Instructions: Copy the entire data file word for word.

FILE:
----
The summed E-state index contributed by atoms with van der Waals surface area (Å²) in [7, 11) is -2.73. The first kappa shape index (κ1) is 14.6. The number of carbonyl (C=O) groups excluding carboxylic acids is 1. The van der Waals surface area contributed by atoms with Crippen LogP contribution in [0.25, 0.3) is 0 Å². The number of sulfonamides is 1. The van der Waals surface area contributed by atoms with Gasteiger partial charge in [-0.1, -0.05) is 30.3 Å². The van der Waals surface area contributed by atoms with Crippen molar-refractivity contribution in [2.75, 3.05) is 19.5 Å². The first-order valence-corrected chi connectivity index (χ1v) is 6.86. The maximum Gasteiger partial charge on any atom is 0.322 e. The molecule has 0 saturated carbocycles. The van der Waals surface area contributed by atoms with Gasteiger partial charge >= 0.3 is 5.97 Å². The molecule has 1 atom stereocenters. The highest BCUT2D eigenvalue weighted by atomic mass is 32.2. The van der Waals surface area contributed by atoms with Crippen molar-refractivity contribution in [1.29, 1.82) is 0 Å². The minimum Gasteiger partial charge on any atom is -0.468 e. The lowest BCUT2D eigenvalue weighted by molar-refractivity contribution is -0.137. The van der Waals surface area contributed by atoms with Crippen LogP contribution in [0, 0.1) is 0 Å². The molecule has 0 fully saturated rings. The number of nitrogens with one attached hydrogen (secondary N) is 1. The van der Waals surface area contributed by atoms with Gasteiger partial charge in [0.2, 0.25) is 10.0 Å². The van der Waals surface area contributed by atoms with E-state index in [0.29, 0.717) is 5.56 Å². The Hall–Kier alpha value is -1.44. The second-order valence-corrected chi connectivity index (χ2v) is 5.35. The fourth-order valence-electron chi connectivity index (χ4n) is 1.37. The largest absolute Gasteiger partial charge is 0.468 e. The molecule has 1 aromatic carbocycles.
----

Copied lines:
The summed E-state index contributed by atoms with van der Waals surface area (Å²) in [7, 11) is -2.73. The first kappa shape index (κ1) is 14.6. The number of carbonyl (C=O) groups excluding carboxylic acids is 1. The van der Waals surface area contributed by atoms with Crippen LogP contribution in [0.25, 0.3) is 0 Å². The number of sulfonamides is 1. The van der Waals surface area contributed by atoms with Gasteiger partial charge in [-0.1, -0.05) is 30.3 Å². The van der Waals surface area contributed by atoms with Crippen molar-refractivity contribution in [2.75, 3.05) is 19.5 Å². The first-order valence-corrected chi connectivity index (χ1v) is 6.86. The maximum Gasteiger partial charge on any atom is 0.322 e. The molecule has 0 saturated carbocycles. The van der Waals surface area contributed by atoms with Gasteiger partial charge >= 0.3 is 5.97 Å². The molecule has 1 atom stereocenters. The highest BCUT2D eigenvalue weighted by atomic mass is 32.2. The van der Waals surface area contributed by atoms with Crippen molar-refractivity contribution in [1.29, 1.82) is 0 Å². The minimum Gasteiger partial charge on any atom is -0.468 e. The lowest BCUT2D eigenvalue weighted by molar-refractivity contribution is -0.137. The van der Waals surface area contributed by atoms with Crippen LogP contribution in [0, 0.1) is 0 Å². The molecule has 0 fully saturated rings. The number of nitrogens with one attached hydrogen (secondary N) is 1. The van der Waals surface area contributed by atoms with Gasteiger partial charge in [0.2, 0.25) is 10.0 Å². The van der Waals surface area contributed by atoms with E-state index in [0.29, 0.717) is 5.56 Å². The Hall–Kier alpha value is -1.44. The second-order valence-corrected chi connectivity index (χ2v) is 5.35. The fourth-order valence-electron chi connectivity index (χ4n) is 1.37. The largest absolute Gasteiger partial charge is 0.468 e. The molecule has 1 aromatic carbocycles.